Figure 3
Figure 3

Comparison of floral patterns in wild and cultivated camellias. A, wild C. japonica was singe-flower with canonical floral structures. B, double-flower cultivar `Jinpanlizhi’ displayed distinctive shapes between outer and inner petals. Right upper panel of B displayed the outer petals from outside to inside; Right bottom panel showed the inner organs including inner petals, stamens, carpels, and stamenoid petals. C, double-flower cultivar `Shibaxueshi’ was a typical formal double type with gradient petals from outer layer to the inside. The stamen and carpel were missing. D, E, upper and lower epidermal cells from wt; F, G, upper and lower epidermal cells from `Jinpanlizhi’; H, I, upper and lower epidermal cells from `Jinpanlizhi’. White squares indicated the areas used for SEM analysis, and 1 and 2 were referring to F, G and H, I respectively.

Expression of CjAGdisplayed different patterns between `Jinpanlizhi’ and `Shibaxueshi’

In consideration of the classic ABC model, we were asking whether the modification of C-class gene was involved in the formation of double flower in `Jinpanlizhi’ and `Shibaxueshi’. Firstly we identified the full-length coding sequences of CjAG from `Jinpanlizhi’ and `Shibaxueshi’, and we found there were no coding sequence changes in neither of the two varieties (not shown). Further, we compared the expression levels of CjAG between different developmental stages of floral bud (Figure 4A). Surprisingly, we found that the expression levels of CjAG in `Jinpanlizhi’ and `Shibaxueshi’ displayed different patterns comparing to wt (Figure 4A). In `Shibaxueshi’ the expression levels of CjAG at all three staged [SFB, early stage of floral bud initiation (1-3 mm); MFB, floral organ initiation (4-8 mm); LFB, floral bud outgrowth (9-13 mm)] were remarkably reduced (Figure 4A), which suggesting a loss of C-class gene expression was involved in double flower development. Nevertheless, the expression levels of CjAG in `Jinpanlizhi’ were significantly increased when compared with the wt (Figure 4A). To investigate how the increased expression of CjAG occurred in `Jinpanlizhi’ we examined the expression levels of CjAG in different floral organs. We found that the expression of CjAG in wt was detected in stamens and carpels, but not in sepals and petals, which was expected for C-class genes (Figure 4B); In `Jinpanlizhi’, the expression of CjAG was not only detected in inner stamen, petaloid stamen and carpel like organs, but also in inner petals. No expression was identified in outer petals (Figure 4C).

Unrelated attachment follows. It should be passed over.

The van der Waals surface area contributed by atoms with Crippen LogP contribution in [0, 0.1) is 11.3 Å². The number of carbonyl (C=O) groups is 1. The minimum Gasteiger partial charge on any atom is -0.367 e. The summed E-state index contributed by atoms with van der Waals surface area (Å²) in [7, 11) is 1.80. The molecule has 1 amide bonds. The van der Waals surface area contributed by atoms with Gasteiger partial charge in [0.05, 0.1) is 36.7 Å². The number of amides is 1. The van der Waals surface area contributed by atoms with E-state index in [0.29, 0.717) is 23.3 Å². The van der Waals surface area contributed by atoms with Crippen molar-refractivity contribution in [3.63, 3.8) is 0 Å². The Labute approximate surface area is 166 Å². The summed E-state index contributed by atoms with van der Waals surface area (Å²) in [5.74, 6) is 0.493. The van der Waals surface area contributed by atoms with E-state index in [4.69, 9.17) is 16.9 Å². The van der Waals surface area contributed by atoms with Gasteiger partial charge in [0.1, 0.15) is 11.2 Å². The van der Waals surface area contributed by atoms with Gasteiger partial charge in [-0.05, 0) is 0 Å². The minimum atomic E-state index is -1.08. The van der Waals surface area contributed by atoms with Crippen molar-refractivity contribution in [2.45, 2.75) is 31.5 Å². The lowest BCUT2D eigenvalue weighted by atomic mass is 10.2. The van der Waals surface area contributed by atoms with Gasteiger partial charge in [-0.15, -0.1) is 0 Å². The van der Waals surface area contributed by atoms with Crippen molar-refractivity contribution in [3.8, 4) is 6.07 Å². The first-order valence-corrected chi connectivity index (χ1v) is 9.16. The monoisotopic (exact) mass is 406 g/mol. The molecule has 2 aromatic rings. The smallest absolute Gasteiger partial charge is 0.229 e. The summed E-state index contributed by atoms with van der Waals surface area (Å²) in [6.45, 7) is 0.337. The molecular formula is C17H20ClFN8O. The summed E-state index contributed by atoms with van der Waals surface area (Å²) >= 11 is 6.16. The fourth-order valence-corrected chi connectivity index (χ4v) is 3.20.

Figure 4
Figure 4

Expression analysis of CjAG. A, Expression levels of CjAG in three developmental stages of floral buds of wt, `Jinpanlizhi’ and `Shibaxueshi’. B, expression of CjAG in different floral organs in wt. C, expression of CjAG in different floral organs in `Jinpanlizhi’. SFB, early stage of floral bud initiation; MFB, floral organ initiation; LFB, floral bud outgrowth; Se, Sepal; Ptd, Petaloid sepal; Pe, Petal; Sta, Stamen; Std, Stamenoid petal; Ca, Carpel; Ov, Ovule. Arrow indicated expression of CjAG in inner petals.